Hawks in Good Shape, Just Not in 3rd Period
Frustration continues to mount around the Chicago Blackhawks despite the franchises’ 4 – 1 – 1 record through six games this season. The Hawks are on a three-game win streak and have guys like Patrick Kane and Brandon Saad with five points apiece very early in the season. Why the frustration?
It’s the late-game breakdowns.
For a casual fan from, let’s say, Philadelphia, to look at the NHL standings and see where the Hawks are Wednesday afternoon would create a sense of, “uh oh – they’re still pretty good.” And they are. I’m certainly not saying the Hawks aren’t good. But they seem to only be good in the first two periods.
Chicago is averaging 15.8 shots in both the first and second periods through six games this season. For perspective, opponents are averaging between six and seven shots in each of the first two opening periods this season, including a huge goose egg for Tampa Bay last week. Shots are coming plenty, and so are goals.
Chicago has scored eight first-period goals this season – so the concern of “not coming out of the gate with intensity” debate can be put aside for now. The second period goals are fewer (6) but still on-par for this point in the season. And after two periods, Chicago boasts a 14 – 6 goal lead this season. It’s that third period that’s the problem.
Chicago has been outscored 8 – 3 by opponents in the third period while evening out the shots: Hawks average 6.1 shots to the opponent’s 9 in period three this season. It shows a slow-down but should be appropriately coupled with penalty considerations. Chicago has committed nearly half (10) of all its penalties in the third period, the most dangerous time to find yourself in the box.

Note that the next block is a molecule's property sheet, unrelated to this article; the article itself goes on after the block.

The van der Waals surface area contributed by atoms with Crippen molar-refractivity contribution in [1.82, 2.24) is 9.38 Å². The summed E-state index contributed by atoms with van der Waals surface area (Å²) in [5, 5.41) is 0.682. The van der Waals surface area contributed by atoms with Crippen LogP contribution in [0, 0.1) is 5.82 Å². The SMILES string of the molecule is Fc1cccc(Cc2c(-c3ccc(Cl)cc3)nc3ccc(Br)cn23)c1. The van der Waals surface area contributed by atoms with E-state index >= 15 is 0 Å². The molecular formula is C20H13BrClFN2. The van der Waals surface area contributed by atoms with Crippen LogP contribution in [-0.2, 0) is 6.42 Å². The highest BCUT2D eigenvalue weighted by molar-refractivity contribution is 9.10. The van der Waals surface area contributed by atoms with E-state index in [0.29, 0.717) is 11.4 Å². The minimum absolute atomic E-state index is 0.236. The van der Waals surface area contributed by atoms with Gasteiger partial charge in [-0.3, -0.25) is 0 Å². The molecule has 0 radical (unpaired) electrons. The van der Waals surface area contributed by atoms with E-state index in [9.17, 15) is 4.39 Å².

The Hawks seem to have a terrible habit of taking their foot off the gas when they find themselves up by a pair of goals or more with a significant amount of time left to play. Could this be the reason the Hawks have needed to find some very late heroics lately?
Above are a bunch of stats. And, as the hockey mantra goes, “stats never tell the whole story.”
Still, there is a considerable difference between Chicago’s third period play and the rest of the game. They look tired and sluggish. Maybe the intensity coming out of the starting gate should be cautioned against late-game exhaustion. It’s basic stuff: go too hard in the beginning and you won’t have the energy to finish strong. Some guys never lose the intensity. Patrick Sharp, Andrew Shaw, Jonathon Toews, Patrick Kane, Niklas Hjalmarsson can all fit that category on most nights. Not that the others can’t, but Tuesday’s game saw Michal Rozsival suffer from a lack of effort.
He took a big hit against the boards and immediately took a penalty in retaliation. Ever since then, he didn’t play the same. His failed clear attempts and getting in the wrong lanes were bad news for the Hawks. No, the breakdowns are not entirely his fault. But issues like that have arisen and they need to be addressed immediately so that the rest of the team does not suffer as a result. You can be sure Quenneville had some words for Rozsival after the game in Carolina. We could see some different defensive pairings as a result.
The Hawks face the St. Louis Blues Thursday night, and when the two last met Chicago dropped the ball with just over 20 seconds remaining in regulation to suffer their first loss of the season. Chicago should work to balance out the first and second period intensity with the third period breakdowns to make sure they play a complete game. They’ll need it against St. Louis.